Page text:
Sleeping Bride

Sleeping Bride

Najla Binhalail reflects on her work, Sleeping Bride, which was shown as part of the Practices of Research exhibition.

Most research workers engaged in the world of fashion often tend to display their clothing projects at galleries through the traditional method of using mannequins. Whatever the size and shape of the mannequins, the garments remain the same. My creation of “Sleeping Bride” was born at an unexpected moment of time – it was based on the materials that were available as well as on the place that was being offered to me at the L4 Gallery in Hartley Library (University of Southampton), as part of the Practices of Research exhibition, February 2014.

My research subject is traditional bridal costumes in the Kingdom of Saudi Arabia (KSA) and their implications for contemporary fashion. From my perspective, “Sleeping Bride” offers a visual expression of the thousands of words of my thesis, which includes an exploration of the wedding tradition, bridal costume and culture of the KSA during the last century.

Some visitors told me how they came to have a visual understanding  of the meaning of my presentation before reading the text, which gave brief information about the practice of my research.“Sleeping Bride” expressed a deep meaning concerning the status of the bride in the culture of Saudi society, and elicited from the visitors a varied emotional response based on their previous impressions and background knowledge of the KSA.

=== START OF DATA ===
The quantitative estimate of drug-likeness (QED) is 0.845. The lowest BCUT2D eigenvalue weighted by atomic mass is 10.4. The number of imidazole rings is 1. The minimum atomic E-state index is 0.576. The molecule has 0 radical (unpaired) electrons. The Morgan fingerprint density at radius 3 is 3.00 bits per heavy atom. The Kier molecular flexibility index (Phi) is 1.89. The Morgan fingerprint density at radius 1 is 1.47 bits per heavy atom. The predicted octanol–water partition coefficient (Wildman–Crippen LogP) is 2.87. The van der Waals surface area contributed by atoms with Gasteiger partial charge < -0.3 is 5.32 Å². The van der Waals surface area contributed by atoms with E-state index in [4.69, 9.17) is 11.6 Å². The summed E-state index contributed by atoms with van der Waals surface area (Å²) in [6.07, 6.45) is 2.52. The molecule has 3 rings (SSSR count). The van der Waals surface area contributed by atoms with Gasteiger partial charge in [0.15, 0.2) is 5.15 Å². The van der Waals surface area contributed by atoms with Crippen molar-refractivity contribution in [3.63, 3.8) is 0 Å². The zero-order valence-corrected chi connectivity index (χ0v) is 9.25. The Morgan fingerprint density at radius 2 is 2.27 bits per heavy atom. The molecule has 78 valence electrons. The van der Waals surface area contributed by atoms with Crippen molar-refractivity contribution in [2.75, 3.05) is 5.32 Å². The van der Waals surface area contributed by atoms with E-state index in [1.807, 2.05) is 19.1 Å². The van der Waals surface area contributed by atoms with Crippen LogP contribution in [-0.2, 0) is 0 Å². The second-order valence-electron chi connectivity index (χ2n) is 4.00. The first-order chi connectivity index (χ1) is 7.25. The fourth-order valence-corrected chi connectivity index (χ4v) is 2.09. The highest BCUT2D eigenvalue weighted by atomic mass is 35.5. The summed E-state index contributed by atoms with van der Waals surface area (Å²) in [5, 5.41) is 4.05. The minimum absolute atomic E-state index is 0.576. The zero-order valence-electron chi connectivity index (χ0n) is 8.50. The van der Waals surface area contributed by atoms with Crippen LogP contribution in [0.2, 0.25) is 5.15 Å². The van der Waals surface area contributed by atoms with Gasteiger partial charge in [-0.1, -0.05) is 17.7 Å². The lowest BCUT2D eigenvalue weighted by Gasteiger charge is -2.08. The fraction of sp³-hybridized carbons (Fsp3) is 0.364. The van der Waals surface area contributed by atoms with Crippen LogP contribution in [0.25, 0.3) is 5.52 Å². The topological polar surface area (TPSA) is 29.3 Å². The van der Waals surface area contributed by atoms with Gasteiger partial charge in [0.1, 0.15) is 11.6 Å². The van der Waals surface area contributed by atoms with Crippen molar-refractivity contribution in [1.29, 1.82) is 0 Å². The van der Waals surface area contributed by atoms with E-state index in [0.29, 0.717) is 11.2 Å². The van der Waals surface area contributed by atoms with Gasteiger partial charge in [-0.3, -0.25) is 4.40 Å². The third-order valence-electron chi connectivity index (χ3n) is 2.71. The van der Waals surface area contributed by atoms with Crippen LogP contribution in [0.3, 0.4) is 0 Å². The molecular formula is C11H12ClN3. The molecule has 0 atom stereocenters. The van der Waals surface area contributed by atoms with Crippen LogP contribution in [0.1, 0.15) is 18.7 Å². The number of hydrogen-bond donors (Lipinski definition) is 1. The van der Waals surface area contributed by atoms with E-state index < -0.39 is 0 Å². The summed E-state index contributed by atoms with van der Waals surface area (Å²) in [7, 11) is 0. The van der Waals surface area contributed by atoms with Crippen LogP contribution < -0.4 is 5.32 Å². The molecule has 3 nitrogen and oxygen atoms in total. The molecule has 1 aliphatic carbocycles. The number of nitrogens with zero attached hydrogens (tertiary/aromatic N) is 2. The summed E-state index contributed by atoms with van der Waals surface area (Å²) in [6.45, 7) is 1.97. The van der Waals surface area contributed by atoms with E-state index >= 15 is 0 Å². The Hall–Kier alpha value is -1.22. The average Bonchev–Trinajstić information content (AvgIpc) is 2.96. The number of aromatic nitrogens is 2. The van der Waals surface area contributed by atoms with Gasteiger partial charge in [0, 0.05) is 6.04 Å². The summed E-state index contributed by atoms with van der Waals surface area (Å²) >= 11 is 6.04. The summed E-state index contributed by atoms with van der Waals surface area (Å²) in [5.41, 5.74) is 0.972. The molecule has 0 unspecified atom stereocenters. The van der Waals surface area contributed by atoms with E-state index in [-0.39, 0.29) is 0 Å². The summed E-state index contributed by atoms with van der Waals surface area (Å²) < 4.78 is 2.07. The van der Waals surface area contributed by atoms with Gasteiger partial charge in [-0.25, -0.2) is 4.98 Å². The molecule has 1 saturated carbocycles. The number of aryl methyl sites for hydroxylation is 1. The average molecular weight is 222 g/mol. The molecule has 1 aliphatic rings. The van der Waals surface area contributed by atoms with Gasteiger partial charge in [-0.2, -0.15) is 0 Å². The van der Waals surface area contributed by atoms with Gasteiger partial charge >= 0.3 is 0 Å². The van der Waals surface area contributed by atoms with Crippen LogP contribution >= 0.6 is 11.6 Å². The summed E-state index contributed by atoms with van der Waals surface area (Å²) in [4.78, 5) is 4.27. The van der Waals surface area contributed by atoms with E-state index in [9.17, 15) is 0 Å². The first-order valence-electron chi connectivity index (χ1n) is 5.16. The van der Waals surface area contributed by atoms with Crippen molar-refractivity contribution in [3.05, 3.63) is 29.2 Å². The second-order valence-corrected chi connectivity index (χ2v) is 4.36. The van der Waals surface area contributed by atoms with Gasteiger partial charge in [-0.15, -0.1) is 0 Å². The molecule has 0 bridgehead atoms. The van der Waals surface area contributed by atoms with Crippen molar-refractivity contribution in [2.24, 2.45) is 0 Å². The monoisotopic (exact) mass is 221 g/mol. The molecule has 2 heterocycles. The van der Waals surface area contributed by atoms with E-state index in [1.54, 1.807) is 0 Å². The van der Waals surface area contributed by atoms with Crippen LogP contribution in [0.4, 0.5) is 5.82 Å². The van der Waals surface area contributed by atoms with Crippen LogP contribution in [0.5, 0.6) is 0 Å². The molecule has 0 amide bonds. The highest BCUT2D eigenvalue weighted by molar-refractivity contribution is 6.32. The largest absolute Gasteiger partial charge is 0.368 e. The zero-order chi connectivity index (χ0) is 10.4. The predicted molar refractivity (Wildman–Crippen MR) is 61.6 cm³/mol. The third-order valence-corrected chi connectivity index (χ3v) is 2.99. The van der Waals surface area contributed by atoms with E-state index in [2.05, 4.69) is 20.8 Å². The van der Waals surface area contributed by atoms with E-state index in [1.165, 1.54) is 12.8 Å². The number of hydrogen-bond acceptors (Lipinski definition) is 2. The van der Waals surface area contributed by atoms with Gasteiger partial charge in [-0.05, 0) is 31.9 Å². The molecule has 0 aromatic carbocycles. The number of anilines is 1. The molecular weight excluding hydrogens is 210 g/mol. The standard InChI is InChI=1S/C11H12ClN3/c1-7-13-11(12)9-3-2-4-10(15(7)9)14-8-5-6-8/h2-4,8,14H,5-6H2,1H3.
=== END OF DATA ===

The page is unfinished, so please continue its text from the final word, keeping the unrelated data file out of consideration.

In my opinion, as a Saudi Muslim woman and the creator of the display, the presence of the bride’s clothing in the small locked glass cases, allowing viewing but no touching, except by the owner of the display, mirrors the status of the bride as untouchable, except by her close family, and as a jewel to be protected and honoured in Saudi Islamic culture.

The secret of the attraction and beauty of “Sleeping Bride” lies not in how much of her body appears on the surface, but in her modesty and how much is hidden beneath her clothing. This emphasizes her privacy, security, and stability. Further, in Islam, marriage is God’s chosen way of building humanity on earth; her sleep suggests and represents her big dream of settling down, being a wife and mother within the family, and thus fulfilling her life as a Muslim. “Sleeping Bride” also illuminates how women in the KSA were surrounded by the restrictions and traditions in which they believed and lived during the time expressed by the clothing on display.

I was amazed that my idea of the “Sleeping Bride” attracted such a large number of responses and lead some with whom I talked to appreciate and admire my views of the meaning underlying my presentation. This idea reveals a variety of views and different impressions, particularly for those who are specialists in the study of fashion theory, culture and design.

The art of looking for the genius, the thrill and excitement of the display, the mission of bringing to birth new ideas and emotions, the idea of delivering visually different impressions and multi-dimensional experiences, all these fulfil the purpose and aim of bringing about a visually and intellectually challenging exhibition for the visitors. There will, of course, be other points of view. Everyone who reads this article will have his or her own opinions, thoughts, and experiences. I welcome further comments on “Sleeping Bride” from any reader especially those whose views may differ from my own.


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